A senior police officer giving evidence in the trial of the Metropolitan Police over the shooting of Jean Charles de Menezes, said that the Israeli security forces had given advice to the Met on handling suicide bombers.
The Metropolitan Police denies breaking health and safety laws in relation to the Brazilian’s death on 22 July 2005.
Two firearms officers shot the electrician seven times on a train at Stockwell tube station.
The prosecution allege the Metropolitan Police put the public at risk by allowing their suspect to travel from his home to the station before they intervened.
The Metropolitan Police say that officers did their best in extraordinary circumstances and that while the shooting was a mistake, it was not a crime.
Detective Inspector Andrew Whiddett of the Special Branch was the operations room officer who had responsibility for the surveillance teams who first identified Jean Charles de Menezes.
Jean Charles was seen leaving a block of flats linked to one of the failed bombers.
Giving evidence to the Old Bailey trial, Detective Inspector Whiddett said the Metropolitan Police had taken steps to prepare for a suicide bomb attack.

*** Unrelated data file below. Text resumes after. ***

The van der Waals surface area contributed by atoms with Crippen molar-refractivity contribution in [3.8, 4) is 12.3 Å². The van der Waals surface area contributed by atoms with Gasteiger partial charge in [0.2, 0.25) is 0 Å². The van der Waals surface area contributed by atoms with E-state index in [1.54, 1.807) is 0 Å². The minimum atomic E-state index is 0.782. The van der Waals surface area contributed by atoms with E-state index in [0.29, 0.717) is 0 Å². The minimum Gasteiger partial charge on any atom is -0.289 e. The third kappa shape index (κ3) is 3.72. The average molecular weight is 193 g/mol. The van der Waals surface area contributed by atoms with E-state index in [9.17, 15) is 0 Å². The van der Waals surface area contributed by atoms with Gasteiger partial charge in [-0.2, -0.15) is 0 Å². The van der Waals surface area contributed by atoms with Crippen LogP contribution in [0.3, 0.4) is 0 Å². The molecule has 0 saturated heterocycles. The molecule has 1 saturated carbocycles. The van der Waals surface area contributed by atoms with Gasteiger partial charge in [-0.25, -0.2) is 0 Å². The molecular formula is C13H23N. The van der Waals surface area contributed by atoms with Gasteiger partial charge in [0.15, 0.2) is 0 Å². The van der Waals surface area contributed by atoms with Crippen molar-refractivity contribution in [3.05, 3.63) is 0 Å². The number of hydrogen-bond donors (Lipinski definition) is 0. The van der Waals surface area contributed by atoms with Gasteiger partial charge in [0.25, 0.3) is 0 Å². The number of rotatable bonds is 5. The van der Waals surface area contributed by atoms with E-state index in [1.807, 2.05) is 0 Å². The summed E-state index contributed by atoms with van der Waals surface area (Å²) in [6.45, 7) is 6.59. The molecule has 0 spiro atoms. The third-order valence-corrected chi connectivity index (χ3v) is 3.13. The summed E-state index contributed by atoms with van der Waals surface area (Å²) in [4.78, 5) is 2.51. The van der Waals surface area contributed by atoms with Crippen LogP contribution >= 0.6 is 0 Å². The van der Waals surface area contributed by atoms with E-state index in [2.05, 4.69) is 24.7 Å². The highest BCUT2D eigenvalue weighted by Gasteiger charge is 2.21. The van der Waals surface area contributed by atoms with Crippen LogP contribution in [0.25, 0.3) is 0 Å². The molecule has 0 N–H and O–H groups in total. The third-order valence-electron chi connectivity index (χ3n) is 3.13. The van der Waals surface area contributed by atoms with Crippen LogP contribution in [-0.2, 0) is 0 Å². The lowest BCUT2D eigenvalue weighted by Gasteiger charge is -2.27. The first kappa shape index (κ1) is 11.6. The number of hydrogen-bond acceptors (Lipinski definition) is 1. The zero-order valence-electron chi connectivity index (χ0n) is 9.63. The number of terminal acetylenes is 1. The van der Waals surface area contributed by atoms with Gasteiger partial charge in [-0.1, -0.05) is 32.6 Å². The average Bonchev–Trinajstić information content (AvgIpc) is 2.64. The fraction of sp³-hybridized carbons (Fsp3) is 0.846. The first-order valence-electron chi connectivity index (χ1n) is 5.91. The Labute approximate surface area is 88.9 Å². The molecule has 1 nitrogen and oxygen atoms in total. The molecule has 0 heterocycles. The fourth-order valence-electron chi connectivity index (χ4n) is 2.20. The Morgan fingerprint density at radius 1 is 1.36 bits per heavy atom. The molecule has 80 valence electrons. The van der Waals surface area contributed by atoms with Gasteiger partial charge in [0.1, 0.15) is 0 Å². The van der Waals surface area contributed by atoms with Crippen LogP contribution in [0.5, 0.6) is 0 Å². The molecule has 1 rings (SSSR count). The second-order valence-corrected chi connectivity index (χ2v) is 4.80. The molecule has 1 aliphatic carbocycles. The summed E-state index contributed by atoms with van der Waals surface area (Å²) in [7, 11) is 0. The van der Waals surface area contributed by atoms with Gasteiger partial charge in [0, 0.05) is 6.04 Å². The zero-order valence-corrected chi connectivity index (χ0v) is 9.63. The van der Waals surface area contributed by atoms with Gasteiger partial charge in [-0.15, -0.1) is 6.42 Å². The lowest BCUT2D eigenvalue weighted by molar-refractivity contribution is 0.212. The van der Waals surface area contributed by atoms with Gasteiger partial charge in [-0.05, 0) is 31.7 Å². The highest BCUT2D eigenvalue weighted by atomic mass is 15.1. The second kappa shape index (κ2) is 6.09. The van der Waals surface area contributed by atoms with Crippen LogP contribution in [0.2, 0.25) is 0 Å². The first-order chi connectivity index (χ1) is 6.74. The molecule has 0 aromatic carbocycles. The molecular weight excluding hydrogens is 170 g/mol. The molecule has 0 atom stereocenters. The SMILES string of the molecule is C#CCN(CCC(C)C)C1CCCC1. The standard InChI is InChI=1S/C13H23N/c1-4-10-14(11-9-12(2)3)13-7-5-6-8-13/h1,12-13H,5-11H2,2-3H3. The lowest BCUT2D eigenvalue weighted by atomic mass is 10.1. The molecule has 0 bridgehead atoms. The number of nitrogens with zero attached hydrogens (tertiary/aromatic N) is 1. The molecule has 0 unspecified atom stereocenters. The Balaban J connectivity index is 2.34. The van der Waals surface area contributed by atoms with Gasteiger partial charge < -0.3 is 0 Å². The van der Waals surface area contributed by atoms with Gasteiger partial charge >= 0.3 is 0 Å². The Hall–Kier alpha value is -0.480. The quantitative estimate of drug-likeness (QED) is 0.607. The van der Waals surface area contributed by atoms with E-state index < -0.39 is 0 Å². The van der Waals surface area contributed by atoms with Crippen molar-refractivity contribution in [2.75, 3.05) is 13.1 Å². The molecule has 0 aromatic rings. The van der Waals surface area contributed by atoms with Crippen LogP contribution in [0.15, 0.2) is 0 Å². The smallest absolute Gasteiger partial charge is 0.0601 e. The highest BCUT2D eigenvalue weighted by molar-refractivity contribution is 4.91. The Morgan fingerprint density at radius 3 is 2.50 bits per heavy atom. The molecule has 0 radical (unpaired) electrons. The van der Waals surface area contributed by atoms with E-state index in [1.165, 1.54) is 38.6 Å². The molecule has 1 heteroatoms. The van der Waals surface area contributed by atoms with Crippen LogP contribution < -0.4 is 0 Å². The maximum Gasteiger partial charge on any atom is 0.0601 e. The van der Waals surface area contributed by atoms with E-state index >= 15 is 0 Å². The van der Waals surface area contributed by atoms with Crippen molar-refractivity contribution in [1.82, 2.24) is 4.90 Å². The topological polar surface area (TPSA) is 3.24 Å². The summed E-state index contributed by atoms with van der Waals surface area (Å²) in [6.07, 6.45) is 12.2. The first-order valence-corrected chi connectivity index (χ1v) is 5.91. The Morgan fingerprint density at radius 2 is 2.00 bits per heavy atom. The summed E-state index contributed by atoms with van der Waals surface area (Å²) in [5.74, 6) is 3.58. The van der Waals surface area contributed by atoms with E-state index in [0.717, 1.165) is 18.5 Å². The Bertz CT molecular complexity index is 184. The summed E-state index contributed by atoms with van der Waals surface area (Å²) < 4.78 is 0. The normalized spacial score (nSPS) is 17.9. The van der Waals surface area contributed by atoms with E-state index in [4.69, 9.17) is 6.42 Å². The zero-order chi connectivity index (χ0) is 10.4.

Those steps included consulting Israeli security forces that had the most experience of dealing with such attacks, he told the court.
The Israelis had met with police officers in the months leading up to the July 2005 suicide bombings on London.
In the briefings, said Detective Inspector Whiddett, Israeli security chiefs had demonstrated how suicide bombers had developed new ways of carrying a bomb that “may not be apparent”.
Both the 7 and 21 July attackers used bulky bombs in rucksacks, but Jean Charles was not carrying anything on the morning of his death.
In other evidence Detective Superintendent Jon Boutcher a senior anti-terrorist officer told the court that commanders twice changed their minds about what to do in the moments before Jean Charles was shot dead.
Clare Montgomery QC, prosecuting, asked if a crowded tube train was the best place to challenge Jean Charles.
The Detective Superintendent Boutcher replied, “It was the first available opportunity. It is not ideal, but in London there are very few places for an ideal intervention to occur.”
The trial continues.